Exclusive vertical farming content delivered straight to you? Sign up here.
Check out this summary of a conversation from 3 failed vertical farmers talking about what they would do differently.
Time magazine once described malls as “pleasure domes with parking.” Malls in general, and strip malls in particular, are ubiquitous in suburban America. Built in the 1950s, ’60s and ’70s, during rapid suburban expansion and rapidly increasing car usage, for better or worse, they were once a sign of progress. Now, a major enclosed mall hasn’t been built in the United States since 2006 and many are completely abandoned. According to Don Wood, the CEO of Federal Reality Investment Trust, even the process of knocking down or converting a mall could take as long as two decades.
So, the structures may be here to stay, but they don’t have to just be a homage to what once was. Abandoned malls and strip malls could be easily and efficiently converted into vertical farms.
Insiders get vertical farming updates sent straight to them. Lead the field, sign up for emails and exclusive content here.
Talking to people just like you, it’s clear that the first step is always the hardest on the road to building a vertical farm. The plunge into the unknown where your own time, capital, and dreams are at risk stops a lot of entrepreneurs from fulfilling their ambition. Fortunately, Matt Farrell took that step for you and tells all in this exclusive interview on the Urban Vertical Project. Keep reading because Matt talks about:
New company Urban Barns claims its system “is the highest-density mechanized machine in vertical farming we’ve seen in the world.”
When I first read that, I wanted to learn more immediately. It’s a bold claim, but it’s one that I’d be hesitant to validate. It also begs the question as to whether or not mechanization, as an end unto itself, is even necessarily a good thing. The bottom line is that success of a vertical farm is going to be determined by the ratio of inputs to outputs. Mechanization is only beneficial if it improves that ratio.
I’ve compiled a list of the top 5 required readings and resources for anyone serious about vertical farming.
1. The Vertical Farm: Feeding the World in the 21st Century: Despommier is considered the father of vertical farming and this is the book that got so many people started in this movement. You’ll fantasize about skyscrapers feeding cities and find all the crucial sources you need for further research.
2. The MIT CityFARM: MIT is pushing the boundaries of research in controlled environment agriculture. My favorite part about this project is that not only are they working to push the technology to its limits, they have embraced the open source collaborative nature that will come to define the next greatest innovations in technology. Explore their website and follow them on Twitter for up-to-date information on the cutting edge research that propels real innovation.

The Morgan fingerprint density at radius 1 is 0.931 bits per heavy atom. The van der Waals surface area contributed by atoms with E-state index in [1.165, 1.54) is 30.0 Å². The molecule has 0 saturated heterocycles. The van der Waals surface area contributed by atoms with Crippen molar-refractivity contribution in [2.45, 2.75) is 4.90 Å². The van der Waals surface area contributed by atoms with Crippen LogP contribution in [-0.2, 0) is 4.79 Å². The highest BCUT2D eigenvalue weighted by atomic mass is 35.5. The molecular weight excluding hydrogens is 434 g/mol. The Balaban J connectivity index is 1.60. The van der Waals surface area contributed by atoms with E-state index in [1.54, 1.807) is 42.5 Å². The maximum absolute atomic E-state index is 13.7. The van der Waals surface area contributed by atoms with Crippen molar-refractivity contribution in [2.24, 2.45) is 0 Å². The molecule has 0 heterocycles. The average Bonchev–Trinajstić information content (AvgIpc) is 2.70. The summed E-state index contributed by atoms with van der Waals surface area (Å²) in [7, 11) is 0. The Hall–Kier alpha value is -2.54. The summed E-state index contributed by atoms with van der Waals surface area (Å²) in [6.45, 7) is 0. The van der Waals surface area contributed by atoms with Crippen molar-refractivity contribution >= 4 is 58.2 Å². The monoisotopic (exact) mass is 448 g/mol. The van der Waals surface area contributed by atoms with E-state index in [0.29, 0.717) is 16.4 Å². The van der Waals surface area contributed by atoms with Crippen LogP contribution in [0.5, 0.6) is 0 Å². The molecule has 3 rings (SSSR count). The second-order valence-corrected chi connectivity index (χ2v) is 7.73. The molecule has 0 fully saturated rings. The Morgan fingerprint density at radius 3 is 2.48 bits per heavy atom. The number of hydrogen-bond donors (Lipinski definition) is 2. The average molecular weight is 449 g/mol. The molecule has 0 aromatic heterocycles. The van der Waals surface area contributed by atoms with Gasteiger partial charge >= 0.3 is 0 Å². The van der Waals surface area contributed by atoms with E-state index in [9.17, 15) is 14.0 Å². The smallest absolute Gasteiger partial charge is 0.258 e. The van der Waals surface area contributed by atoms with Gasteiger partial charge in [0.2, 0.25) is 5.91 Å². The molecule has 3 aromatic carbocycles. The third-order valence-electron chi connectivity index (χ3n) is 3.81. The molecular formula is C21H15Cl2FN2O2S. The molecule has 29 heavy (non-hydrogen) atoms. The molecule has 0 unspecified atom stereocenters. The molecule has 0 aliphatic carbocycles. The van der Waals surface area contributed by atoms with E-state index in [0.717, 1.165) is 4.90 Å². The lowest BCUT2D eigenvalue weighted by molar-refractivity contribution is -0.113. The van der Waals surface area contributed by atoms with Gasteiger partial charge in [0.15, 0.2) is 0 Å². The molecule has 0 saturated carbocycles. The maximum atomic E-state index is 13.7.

3. Agritecture: Agritecture curates the most relevant news in the vertical farming and building integrated agriculture industry. I’ve even been featured on their site here and here. Agritecture includes the latest news from all corners of the industry combined with compelling analysis that goes beyond what most major news sources cover. They are also one of the most active members in the Association For Vertical Farming.
4. The Building Integrated Agriculture Linkedin Group: This group is home to compelling discussion and debate about all facets of BIA. A read through the different conversations reminds us of all the priorities and passions that shape a new technology: from environmental sustainability to robotic systems, this group touches on everything while at the same fostering real connections.
5. Pro Vertical Farm: I couldn’t leave our own site off the list! We would like to think that our project’s emphasis on thorough analysis is different than any other resource. Whether we are diving deep into LED lighting issues or combining years of media coverage for in-depth case studies, we’re proud of the work we’ve done so far with the Urban Vertical Project and the Pro Vertical Farm Blog and Twitter page. And we are proud that you decide to read us. Many thanks from Evan and the Urban Vertical Project Team.
Don’t see your favorite resource here? Sign up for our mailing list and reply to the emails with your ideas. I check every single one and would love to hear from you. You can get in touch with me on twitter as well @proverticalfarm.